A Step by Step Guide to Nitrox Formulas

A Step by Step Guide to Nitrox Formulas

Your Guide to Pressure Triangle or Daltons Triangle

As recreational divers we are told to always keep the partial pressure (PO2) to below 1.4 ata when you dive. If you are already a nitrox diver, then some of this should be familiar to you, if you are not a certified nitrox diver, then this may not all make sense yet so get yourself booked in.

During your training your instructor may have introduced you to “The Pressure Triangle”. This is not required, but it is a useful way explain what is happening on your dive computer. This is something here at Dive Rutland, we talk about on our Nitrox courses as it useful to know how the Pressure Triangle works. We can then use that to work out some really useful information before your dive, even without having a dive computer to hand.

On Your enriched air course you will have been reminded that whilst oxygen is critical to life, it can become toxic under (partial) pressure, measured as PPO2. On regular air (21% oxygen, 79% hydrogen), toxicity typically starts below around 66m / 220ft. This is when it becomes dangerous to our Central Nervous System (CNS) and the length of exposure really comes into play.

When diving with nitrox, a diver is exposed to a higher gas partial pressure than normal, which needs to be monitored carefully. Generally speaking, recreational divers stick to a maximum PPO2 of 1.4. This number is important to remember, because it guides us in monitoring the limits of a given nitrox blend.

With this in mind, we can easily calculate what combination of Nitrox, Depth and PPO2 is safe to dive with. Dalton’s Triangle (created by John Dalton in 1802) helps us with this.

Want to find out more about Enriched Air then have a read of our Enriched Air (Nitrox) Explained


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    The Pressure T, Pressure Triangle or Dalton's Triangle can be used to help you answer a number of questions you may have as a nitrox diver. The three things that the pressure triangle can give you is:

    • The best mix for a given depth on a dive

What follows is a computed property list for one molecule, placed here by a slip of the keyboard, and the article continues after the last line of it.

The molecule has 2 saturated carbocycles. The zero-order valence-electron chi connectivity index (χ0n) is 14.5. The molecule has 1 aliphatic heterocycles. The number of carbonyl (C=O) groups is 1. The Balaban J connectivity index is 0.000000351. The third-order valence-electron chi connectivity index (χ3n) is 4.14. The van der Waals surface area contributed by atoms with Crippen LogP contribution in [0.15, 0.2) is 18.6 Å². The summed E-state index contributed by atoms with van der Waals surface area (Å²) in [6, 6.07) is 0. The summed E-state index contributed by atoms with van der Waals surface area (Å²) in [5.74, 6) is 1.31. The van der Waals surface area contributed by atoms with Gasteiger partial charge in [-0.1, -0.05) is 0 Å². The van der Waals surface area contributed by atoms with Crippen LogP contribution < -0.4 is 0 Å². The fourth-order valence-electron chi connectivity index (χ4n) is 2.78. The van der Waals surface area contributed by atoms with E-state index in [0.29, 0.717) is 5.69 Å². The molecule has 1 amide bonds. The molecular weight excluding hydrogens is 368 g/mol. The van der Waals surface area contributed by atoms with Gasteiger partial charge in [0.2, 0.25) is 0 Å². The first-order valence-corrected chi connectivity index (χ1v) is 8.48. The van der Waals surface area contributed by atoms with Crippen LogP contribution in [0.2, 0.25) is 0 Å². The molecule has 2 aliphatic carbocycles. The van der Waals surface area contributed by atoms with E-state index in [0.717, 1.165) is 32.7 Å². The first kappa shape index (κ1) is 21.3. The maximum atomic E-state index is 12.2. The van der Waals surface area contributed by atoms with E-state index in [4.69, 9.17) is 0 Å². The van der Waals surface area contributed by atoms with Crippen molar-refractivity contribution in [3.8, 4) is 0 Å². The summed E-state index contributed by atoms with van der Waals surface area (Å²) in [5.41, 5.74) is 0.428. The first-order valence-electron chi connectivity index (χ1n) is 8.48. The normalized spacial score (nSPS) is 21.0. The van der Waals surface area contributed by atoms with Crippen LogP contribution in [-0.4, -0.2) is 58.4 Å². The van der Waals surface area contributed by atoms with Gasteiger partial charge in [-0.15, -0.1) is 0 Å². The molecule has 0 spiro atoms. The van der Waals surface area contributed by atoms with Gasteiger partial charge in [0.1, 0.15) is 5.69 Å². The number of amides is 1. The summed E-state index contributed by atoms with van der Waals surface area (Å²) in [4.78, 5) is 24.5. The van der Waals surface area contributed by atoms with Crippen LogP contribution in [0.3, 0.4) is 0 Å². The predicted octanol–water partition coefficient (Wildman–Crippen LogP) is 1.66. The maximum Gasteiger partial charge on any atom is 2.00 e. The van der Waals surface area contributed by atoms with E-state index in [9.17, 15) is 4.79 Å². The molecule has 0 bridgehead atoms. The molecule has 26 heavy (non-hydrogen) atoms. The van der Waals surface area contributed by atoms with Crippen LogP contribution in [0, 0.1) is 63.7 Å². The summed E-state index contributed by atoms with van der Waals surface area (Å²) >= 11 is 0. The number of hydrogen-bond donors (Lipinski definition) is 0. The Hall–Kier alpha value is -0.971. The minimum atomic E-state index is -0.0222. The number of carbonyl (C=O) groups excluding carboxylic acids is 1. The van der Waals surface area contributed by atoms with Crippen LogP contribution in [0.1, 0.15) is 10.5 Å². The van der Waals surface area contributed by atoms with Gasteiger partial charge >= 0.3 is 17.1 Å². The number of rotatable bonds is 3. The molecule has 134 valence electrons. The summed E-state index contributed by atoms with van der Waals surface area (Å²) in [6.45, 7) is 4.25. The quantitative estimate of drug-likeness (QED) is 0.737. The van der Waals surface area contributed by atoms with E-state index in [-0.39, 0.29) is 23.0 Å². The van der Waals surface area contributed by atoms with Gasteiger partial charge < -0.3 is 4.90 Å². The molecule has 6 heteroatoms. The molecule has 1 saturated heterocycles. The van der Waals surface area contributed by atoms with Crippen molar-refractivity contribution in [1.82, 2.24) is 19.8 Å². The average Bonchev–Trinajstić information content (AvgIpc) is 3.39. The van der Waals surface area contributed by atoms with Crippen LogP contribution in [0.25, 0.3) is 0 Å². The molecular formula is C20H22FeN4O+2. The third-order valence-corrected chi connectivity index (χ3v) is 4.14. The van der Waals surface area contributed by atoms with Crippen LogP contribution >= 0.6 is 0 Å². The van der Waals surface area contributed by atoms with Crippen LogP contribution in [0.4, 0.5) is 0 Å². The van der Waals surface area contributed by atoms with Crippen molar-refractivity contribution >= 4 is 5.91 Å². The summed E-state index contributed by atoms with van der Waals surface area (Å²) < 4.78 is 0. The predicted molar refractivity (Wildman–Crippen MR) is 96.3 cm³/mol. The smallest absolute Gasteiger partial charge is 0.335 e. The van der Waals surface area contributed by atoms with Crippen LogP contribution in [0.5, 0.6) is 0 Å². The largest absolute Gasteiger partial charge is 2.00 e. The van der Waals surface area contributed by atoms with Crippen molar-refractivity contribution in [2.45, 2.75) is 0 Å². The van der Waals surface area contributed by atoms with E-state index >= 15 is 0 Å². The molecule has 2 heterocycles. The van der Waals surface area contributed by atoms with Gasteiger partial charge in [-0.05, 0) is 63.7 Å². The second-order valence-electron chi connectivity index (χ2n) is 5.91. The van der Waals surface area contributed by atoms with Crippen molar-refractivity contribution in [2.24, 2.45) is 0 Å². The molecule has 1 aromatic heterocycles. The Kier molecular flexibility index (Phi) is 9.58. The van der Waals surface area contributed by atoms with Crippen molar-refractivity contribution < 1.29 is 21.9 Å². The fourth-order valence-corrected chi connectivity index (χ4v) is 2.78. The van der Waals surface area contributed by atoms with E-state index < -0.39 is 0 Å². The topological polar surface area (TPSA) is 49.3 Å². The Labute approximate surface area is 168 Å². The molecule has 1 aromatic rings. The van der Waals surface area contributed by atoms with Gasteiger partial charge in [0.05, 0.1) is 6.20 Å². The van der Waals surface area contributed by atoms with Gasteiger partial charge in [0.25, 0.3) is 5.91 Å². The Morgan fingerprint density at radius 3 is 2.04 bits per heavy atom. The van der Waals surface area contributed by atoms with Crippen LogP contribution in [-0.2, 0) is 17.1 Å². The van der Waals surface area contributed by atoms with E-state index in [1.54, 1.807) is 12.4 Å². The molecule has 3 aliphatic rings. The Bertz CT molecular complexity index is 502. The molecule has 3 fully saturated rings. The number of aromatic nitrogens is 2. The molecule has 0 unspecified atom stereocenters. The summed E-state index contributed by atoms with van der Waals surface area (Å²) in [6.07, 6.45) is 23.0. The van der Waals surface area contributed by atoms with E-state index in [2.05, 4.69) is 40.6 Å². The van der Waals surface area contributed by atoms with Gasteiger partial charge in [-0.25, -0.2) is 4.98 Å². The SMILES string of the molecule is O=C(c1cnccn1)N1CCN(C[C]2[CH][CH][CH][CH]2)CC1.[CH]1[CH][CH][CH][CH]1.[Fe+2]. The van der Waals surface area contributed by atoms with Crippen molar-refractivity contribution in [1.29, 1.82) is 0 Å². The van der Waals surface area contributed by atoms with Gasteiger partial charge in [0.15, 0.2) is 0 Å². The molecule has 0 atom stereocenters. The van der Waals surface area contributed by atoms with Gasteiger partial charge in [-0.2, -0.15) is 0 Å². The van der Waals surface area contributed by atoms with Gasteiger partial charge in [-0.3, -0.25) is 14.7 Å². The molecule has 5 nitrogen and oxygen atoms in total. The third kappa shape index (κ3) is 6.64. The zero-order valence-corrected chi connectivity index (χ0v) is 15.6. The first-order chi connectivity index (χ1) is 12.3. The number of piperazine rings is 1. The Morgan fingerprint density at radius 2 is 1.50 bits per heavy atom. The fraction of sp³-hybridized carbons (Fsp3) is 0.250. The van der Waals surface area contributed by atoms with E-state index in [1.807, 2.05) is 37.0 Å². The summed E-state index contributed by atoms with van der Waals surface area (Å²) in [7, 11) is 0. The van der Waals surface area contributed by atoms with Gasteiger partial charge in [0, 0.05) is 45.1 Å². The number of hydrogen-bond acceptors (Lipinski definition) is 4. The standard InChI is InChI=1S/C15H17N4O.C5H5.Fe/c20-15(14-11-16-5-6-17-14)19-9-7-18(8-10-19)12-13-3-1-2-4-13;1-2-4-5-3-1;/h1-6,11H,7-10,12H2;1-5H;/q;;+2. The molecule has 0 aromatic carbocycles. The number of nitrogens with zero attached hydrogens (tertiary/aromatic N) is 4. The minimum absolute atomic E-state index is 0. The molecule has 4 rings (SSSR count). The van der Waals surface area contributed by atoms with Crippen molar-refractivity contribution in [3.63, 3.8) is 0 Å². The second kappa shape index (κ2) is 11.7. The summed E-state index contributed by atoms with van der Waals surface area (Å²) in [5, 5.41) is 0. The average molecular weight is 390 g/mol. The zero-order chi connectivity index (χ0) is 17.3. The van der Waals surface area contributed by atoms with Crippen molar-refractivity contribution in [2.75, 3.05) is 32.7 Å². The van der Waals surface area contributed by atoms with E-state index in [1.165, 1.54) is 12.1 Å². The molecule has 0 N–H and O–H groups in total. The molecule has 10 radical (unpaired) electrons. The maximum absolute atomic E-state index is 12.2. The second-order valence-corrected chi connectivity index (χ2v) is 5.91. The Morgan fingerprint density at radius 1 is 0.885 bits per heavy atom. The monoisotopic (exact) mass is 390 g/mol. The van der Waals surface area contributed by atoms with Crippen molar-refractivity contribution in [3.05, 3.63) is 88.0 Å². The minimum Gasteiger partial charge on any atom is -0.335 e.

• The partial pressure of the gas
    • The maximum depth a gas/mix can safely be used at

    Although it may look a little complicated at first, it is really pretty straight forward. You simply cover up the item you are looking for the answer to and you can find the formula you need. However, you need to understand what the letters mean:

    • PO2 = Partial Pressure of Oxygen
    • P = Pressure in Bar
    • FO2 = Fraction of oxygen in the blend

    Then you can see that there are three formulas in the above pressure triangle: 

    • P = PO2 / F02
    • PO2 = FO2 x P
    • FO2 = PO2 / P

    If you are following this, then great, if not, don't worry, we are about to explain each in detail



    This allows you to establish the maximum depth a gas can be safely breathed during a dive. This is worked out as follows:

    • Partial Pressure of Oxygen / Fraction of Oxygen = Maximum Depth

    For a dive where we do not want to exceed our 1.4 maximum pressure of oxygen with a 32% nitrox blend this would be your formula:

    • 1.4 / 0.32 = 4.375

    This is the absolute pressure therefore, this means we can dive to 33.75m with a 32% nitrox blend.

    A good example of this is on a liveaboard when they top up your gas after the first dive on air and you analyse it at 29%.

    This calculation will let you work out your Maximum Operating Depth (MOD) 1.4 ata and your Contingency Operating Depth (COD) substituting the 1.4 for 1.6 into the PO2 in the formula.



    To find out the Partial Pressure of Oxygen (PO2) for a given depth and blend of gas you would work this out as follows:

    • Fraction of Oxygen x Pressure in Bar = Pressure of Oxygen

    For the same 25m wreck dive but choosing to use a 36% nitrox blend this would work out as follows:

    • 0.36 x 3.5 = 1.26

    This means that partial pressure for a 36% nitrox blend being breathed at 25m (3.5 bar) would be within our maximum allowable at 1.26 PO2.




    This is one of the most commonly used formulas. This allows you to choose the best nitrox mix for a given depth of dive to maximise your bottom time during your dive. This is worked out as follows:

    • Partial Pressure of Oxygen / Pressure in Bar = Best Blend Of Nitrox

    For a 25m wreck dive this would be 3.5 bar of pressure and the Partial Pressure of Oxygen we use as recreational divers is 1.4 for our maximum pressure of oxygen.

    • 1.4 / 3.5 = 0.4

    This means that diving a 40% nitrox blend at 25m would be our best choice of nitrox blend.

    We would use this if we are planning to dive to a specific depth to see something in particular. Whilst we would ideally want the best (highest) FO2 to let us stay down longer, we compromise that to ensure a safe PO2.

    If you want to know more about this then why not book onto our next PADI Nitrox Diver program and we will help you learn your PO2's from your FO2's.


    V1.00 published June 2023